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Four in 10 older Americans rely solely on Social Security income in retirement — something for which the program was not designed and in any case is not considered sufficient for a secure retirement, according to a National Institute on Retirement Security report, released Tuesday.
The report, written by Tyler Bond, NIRS manager of research, and Frank Porell, professor emeritus at the University of Massachusetts Boston, found that only 6.8% of Americans receive income from a combination of Social Security, a defined benefit pension and a defined contribution account.
Retirement income from these three sources, the report said, makes it far less likely that retirees will face poverty and economic hardship.
The report noted that Social Security benefits replace only about 40% of pre-retirement income, whereas most financial planners recommend at least a 70% income replacement rate for retirees, and others say this should be even higher given longer lifespans and rising health costs.
In fact, the NIRS analysis showed that if Social Security income had been 10% higher in 2013, some 500,000 fewer older households would have been in poverty.
“The findings of this research reveal that Social Security has a profound role to play in preventing elder poverty,” NIRS executive director Dan Doonan said in a statement. “Accordingly, protecting and expanding Social Security should be a top priority for policymakers interested in the financial of security of America’s middle class and to keep them from falling into poverty.”
Still, Doonan pointed out, Social Security alone cannot provide a secure retirement. “It is clear from the data that pensions serve an important function in keeping working families in the middle class in retirement, more so than DC accounts that disproportionately benefit higher income Americans.”
He said receiving income from all three sources was the best way to achieve retirement security. “But this just isn’t the case for most older Americans today, and we are on a treacherous path for the future with dwindling pensions and proposals to cut to Social Security.”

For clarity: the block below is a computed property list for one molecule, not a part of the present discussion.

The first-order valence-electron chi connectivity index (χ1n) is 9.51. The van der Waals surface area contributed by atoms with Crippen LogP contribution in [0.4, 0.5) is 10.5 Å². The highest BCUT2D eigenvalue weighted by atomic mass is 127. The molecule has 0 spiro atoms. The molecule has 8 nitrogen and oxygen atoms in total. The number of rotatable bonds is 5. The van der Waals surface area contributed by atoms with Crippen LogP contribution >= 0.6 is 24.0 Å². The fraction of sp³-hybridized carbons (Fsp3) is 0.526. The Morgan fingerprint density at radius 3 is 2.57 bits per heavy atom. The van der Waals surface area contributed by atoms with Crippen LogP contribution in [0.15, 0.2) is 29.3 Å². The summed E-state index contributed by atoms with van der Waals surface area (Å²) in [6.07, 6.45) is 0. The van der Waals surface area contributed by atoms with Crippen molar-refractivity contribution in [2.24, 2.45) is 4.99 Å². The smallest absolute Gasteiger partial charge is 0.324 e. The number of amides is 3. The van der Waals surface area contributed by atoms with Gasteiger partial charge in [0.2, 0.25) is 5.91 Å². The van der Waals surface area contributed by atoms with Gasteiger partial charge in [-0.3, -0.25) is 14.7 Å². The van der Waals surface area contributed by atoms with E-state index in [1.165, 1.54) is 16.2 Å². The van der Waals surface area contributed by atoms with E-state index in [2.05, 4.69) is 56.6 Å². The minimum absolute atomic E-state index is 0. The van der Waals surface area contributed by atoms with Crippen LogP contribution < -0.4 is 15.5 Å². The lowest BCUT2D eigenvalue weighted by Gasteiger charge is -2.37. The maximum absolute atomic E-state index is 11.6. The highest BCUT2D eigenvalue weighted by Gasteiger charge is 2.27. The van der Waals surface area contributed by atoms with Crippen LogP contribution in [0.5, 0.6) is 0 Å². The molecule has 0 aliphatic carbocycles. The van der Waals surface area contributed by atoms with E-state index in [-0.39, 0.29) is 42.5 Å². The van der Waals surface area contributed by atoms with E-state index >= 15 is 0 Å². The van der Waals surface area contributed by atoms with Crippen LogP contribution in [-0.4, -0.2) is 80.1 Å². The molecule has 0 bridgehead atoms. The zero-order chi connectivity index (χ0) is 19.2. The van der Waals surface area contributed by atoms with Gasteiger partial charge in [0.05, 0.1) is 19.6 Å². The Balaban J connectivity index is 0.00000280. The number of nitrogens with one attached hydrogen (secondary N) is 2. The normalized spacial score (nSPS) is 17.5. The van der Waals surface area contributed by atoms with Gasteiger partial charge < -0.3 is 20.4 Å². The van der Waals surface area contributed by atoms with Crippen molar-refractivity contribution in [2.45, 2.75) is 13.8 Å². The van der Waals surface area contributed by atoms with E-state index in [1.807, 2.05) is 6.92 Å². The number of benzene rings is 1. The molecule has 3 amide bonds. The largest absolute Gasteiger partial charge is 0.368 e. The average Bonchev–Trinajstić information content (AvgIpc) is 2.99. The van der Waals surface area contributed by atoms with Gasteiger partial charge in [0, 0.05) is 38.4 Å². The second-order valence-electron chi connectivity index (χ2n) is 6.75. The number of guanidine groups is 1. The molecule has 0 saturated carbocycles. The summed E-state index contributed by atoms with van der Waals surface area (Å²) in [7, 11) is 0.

The NIRS study drew data from the first wave of the re-engineered 2014 Survey of Income and Program Participation and the 2014 Social Security Administration Supplement on Retirement, Pensions, and Related Content.
It includes an analysis of all respondents to both the SIPP and SSA Supplement who were 60 or older and who worked fewer than 30 hours per week or not at all. It also includes all households with a householder age 60 or older, where neither the householder nor the spouse or partner worked 30 or more hours per week or did not work at all.
Bond and Porell researched the sources of retirement income to determine how many older Americans achieve the “three-legged stool” of Social Security, a DB pension plan and individual savings, typically through a DC account.
They also considered how sources of retirement income vary by gender, race and education, and estimated how different sources affect poverty status, hardship, and public assistance and Medicaid costs.
Their analysis found that without income from Social Security in 2013, the number of poor older U.S. households would have increased by more than 200% to 11 million households. And absent income from DB pensions that year, the number of poor older households would have increased by 19% to more than 4 million households.
DC plans, however, are less powerful at keeping older households out of poverty than pensions and Social Security because fewer near-poor households have assets in 401(k)-style defined contribution accounts, and income from those accounts provided a smaller portion of total income.
Without income from DC accounts, the estimated number of poor older households would have increased by 5%, according to the analysis.
The research showed that Social Security income has a powerful effect on public assistance and Medicaid costs. Without Social Security income in 2013, the number of older households receiving public assistance would have increased by nearly 45%, while the number of older persons receiving Medicaid would have increased by more than 40%.
Without income from pensions, the numbers receiving public assistance would have increased by almost 19% and those receiving Medicaid would have gone up by more than 15%. The effect of DC income receipt was smaller for both measures.
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